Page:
General Yankees


…is when you start imagining a perfectly healthy Yankees team (and root for the Sox). River Avenue Blues raises an interesting question regarding the personnel change at the top of the Bombers' training staff and how much of an impact this might have on the coming season.  

24 replies on “Pessimism…”

I hope the guy gets better.
It seems to me that a good medical staff is like a good third base coach: you don’t notice them if they’re doing a good job. You notice them when things go badly. For instance, the Mets and Bobby Meacham.

Absolutely agree Nick, all the best to him.
Ironically enough, one of my players is going to see the Mets team doctor next week re: his elbow…I tried not to make a joke to him re: the Mets track record, but I couldn’t hold back. Going to the Mets team Dr. for important health questions is like coming to me for diet advice. (By the way, my football Giants and the Mets share medical staffs, reassuring…)
As for the Yankees, I’d hope the their overall health is not all that dependent on the trainer. I mean, sure there are tricks of the trade I am sure, but players track records, personal fitness, etc…are all probably far bigger factors than this.

My impression of the Yankees’ 2009 was one of inordinate health, given the age of their key pieces. Matsui, Damon, Jeter, Posada… all ended up healthy and produced career or near-career years despite all being in their mid 30s.

Thank god Cashman replaced Matsui and Damon for better, younger players. Of course, NJ isn’t a paragon of health but at DH they have plenty of coverage in Montero and even Miranda.
Jeter’s never given any reason to doubt his health. The only time he’s missed significant time is because of a dislocated shoulder. JD Drew he ain’t. The one thing the Yankees have is depth at catcher. Great job by Cashman in planning for the future while playing to win now.

Well Matsui actually had loads of issues last year – got both knees drained, missed a few weeks – it was questionable that he was going to be available for the playoffs. He still played in like 140 or so games, but his production was limited at times.
We also lost Wang for the year and our best player for 6 weeks, and Gardner and Melky for a few stretches. We were certainly lucky on the Posada/Damon front though.

Paul, I think the same can be said for most if not all teams that make runs at titles. One team that comes to mind was the Rays in 2008. The Phillies for the most part last season. Health is most certainly a key to how your season will go/end up. Matsui was a surprise to a degree, but Damon and Jeter (thank God) have been pretty constant games played wise. Posada, well he’s a 38 year old catcher, you have hopes, you don’t have expectations with 38 year old catchers. It’s a good thing their key pieces aren’t all that old anymore, with the exception of Posada. This team is younger overall, which doesn’t necessarily mean better health, that’s for sure.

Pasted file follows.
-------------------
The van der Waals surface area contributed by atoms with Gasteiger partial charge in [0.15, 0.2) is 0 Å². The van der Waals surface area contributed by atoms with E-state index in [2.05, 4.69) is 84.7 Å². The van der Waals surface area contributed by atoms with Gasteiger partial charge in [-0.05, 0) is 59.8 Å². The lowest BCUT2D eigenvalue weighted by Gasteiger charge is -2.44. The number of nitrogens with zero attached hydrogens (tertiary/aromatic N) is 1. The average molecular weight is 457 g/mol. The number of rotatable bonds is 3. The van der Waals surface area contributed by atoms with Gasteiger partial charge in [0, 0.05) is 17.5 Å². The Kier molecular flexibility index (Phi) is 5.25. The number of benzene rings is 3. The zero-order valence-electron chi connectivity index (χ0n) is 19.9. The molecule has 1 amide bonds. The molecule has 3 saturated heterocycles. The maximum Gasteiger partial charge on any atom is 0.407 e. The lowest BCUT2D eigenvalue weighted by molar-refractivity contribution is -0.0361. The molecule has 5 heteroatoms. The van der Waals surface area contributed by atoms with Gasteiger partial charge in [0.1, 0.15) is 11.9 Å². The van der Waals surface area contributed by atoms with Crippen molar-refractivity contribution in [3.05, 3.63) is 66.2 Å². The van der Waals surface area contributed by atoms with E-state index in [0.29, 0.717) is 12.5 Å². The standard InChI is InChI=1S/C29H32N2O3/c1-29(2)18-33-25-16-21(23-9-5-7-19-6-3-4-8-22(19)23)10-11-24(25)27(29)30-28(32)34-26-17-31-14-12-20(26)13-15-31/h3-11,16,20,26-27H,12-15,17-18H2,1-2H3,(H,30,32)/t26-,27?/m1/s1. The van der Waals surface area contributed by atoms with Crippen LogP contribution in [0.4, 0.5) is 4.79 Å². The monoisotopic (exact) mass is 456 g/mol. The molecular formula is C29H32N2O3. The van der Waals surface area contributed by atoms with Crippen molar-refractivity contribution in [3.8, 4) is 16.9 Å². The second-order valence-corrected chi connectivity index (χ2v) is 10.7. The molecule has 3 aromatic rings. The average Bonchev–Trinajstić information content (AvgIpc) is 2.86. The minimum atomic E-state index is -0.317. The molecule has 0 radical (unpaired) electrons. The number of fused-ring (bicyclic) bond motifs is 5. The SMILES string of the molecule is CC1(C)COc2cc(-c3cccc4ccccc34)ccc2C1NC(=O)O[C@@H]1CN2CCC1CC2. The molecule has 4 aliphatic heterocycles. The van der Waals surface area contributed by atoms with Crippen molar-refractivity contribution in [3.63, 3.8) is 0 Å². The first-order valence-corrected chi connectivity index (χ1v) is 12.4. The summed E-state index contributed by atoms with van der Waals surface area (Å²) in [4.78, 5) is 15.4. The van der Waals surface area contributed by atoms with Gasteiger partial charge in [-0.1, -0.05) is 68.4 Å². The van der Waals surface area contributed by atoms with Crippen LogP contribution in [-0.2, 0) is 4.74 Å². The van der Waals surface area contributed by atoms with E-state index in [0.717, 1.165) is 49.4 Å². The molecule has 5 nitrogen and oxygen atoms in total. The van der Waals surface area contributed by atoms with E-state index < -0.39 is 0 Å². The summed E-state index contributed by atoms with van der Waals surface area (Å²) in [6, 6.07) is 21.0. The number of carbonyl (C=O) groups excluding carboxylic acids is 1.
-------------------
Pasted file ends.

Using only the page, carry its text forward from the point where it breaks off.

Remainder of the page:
To Mark’s point: I was shocked to see Matsui played in 142 games last year. I thought the same thing, ran to fangraphs and realized wow, he played in more games than I thought. The Melky/Gardner thing was tough, especially when Melky started hitting the wall towards the end of regular season and Wang, well the Yankees thought they had too much pitching and in the end they had just enough. Injuries are truly the great equalizer.

Yup, a lot of things went right for the Yankees last season, health-wise. But let’s not forget that almost as much went right for the Red Sox, too. Yes, Ortiz sucked for a good part of the season, but can we really attribute that to injury if he played in nearly every game? We can do a rough tabulation of major injuries to key players.
A-Rod (one month)
Marte (most of the season)
Posada (most of May, so three weeks)
Red Sox:
Dice-K (although he eventually came back at the end of the season)
Lowell (hip…looks like he missed a few weeks)
Wakefield (back injury? missed about a month and a half)
Lowrie (most of the season…but should he really be considered a ‘key player’?)
I think we can estimate that for major injuries to key players, the Yankees and Red Sox actually measure out to about even on this one. I would even venture to say that the Yankees had more value lost.
Now, for minor injuries, I can’t really remember too many on the Yankees’ side. I think Robertson had a barking elbow in September that caused him to miss time. Bruney, too, missed significant time.
For the Red Sox, looks like it was mostly bench players that got sidelined, namely Baldelli. I can’t think of anyone else who missed time.
I think we can see that (if my memory is correct), despite popular opinion, the Yankees and Red Sox were actually similarly healthy last season. So let’s not pretend that the Yankees have further to fall, health-wise, than the Sox do. In fact, given each of the teams’ additions and subtractions, I would say the Sox have significantly more health risk than the Yankees going into the 2010 season.

Oh and we also lost Nady for the year. I don’t think the Yankees were particularly lucky last year when it came to injury. it just seems like that because, oddly, they suffered most of their major losses in the first 2 months of the season. Teix also started the season with a bad wrist, although he did not actually miss time – I suspect he might have, had A-Rod not also been out and the team/fanbase in a state of semi-panic.